Ad Serving System Targets By Location
Designed for advertisers, content providers and wireless service providers, the system detects the location of people using the Internet over cell phones, hand-held computers and two-way pagers.
Viewers reading the online sports section of a Chicago newspaper, for example, could receive an ad for tickets to a sporting event that night. Search engine entries can also be used to predict the locations of users.
In addition, the system can also place ads based on the topic of a search. If a wireless user searches for a best-selling fiction writer, for example, First-To-Wire can place an ad from a local, regional or national book vendor.
The system lets marketers use an array of Internet ads, including banners, interstitials and coupon-based promotions.
Banner and coupon ads are text-based, with an appearance similar to ads commonly seen in e-mail newsletters. Interstitials, on the other hand, can contain some graphics.
Upper-income professionals lead the demographic of wireless users, said David Wilson, executive vice president of WindWire, Morrisville, NC. However, other groups such as college students and "soccer moms" are adding to the expanding wireless audience, he said.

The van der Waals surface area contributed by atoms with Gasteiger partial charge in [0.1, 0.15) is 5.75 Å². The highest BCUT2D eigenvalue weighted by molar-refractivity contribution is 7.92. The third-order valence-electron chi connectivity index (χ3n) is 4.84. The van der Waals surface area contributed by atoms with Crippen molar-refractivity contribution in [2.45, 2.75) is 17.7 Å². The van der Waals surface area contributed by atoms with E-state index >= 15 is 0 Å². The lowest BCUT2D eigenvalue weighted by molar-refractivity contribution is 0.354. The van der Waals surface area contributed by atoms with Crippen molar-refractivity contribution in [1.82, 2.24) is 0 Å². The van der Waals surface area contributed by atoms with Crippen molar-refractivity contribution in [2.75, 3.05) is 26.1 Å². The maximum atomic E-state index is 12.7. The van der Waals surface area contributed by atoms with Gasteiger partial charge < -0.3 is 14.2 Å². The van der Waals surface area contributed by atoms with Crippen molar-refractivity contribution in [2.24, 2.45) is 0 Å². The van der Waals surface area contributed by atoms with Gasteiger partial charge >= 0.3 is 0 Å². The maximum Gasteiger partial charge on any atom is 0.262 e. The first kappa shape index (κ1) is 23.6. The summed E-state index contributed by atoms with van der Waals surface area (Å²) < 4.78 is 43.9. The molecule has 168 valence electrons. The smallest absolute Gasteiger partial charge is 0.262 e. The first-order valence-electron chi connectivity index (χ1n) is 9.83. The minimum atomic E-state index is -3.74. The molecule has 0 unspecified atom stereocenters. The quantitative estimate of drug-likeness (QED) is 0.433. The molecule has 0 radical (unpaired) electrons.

WindWire will charge primarily on a varying cost-per-thousand-ads-served basis. The firm also is open to cost-per-click and revenue sharing arrangements.
"We will not pay consumers per click like some other traditional online networks," said David Spitz, vice president and chief technology officer at WindWire. "In a pay-per-click arrangement, you never know if the consumer is really interested or just wants the 25-cent compensation."
WindWire launched last summer with Windcaster , the proprietary technology supporting First-To-Wire. The company also plans to provide an opt-in service, labeled Fast Track, to local retailers, enabling them to target ads to consumers within a 10-mile radius of their place of business.
Visit www.windwire.com for more information.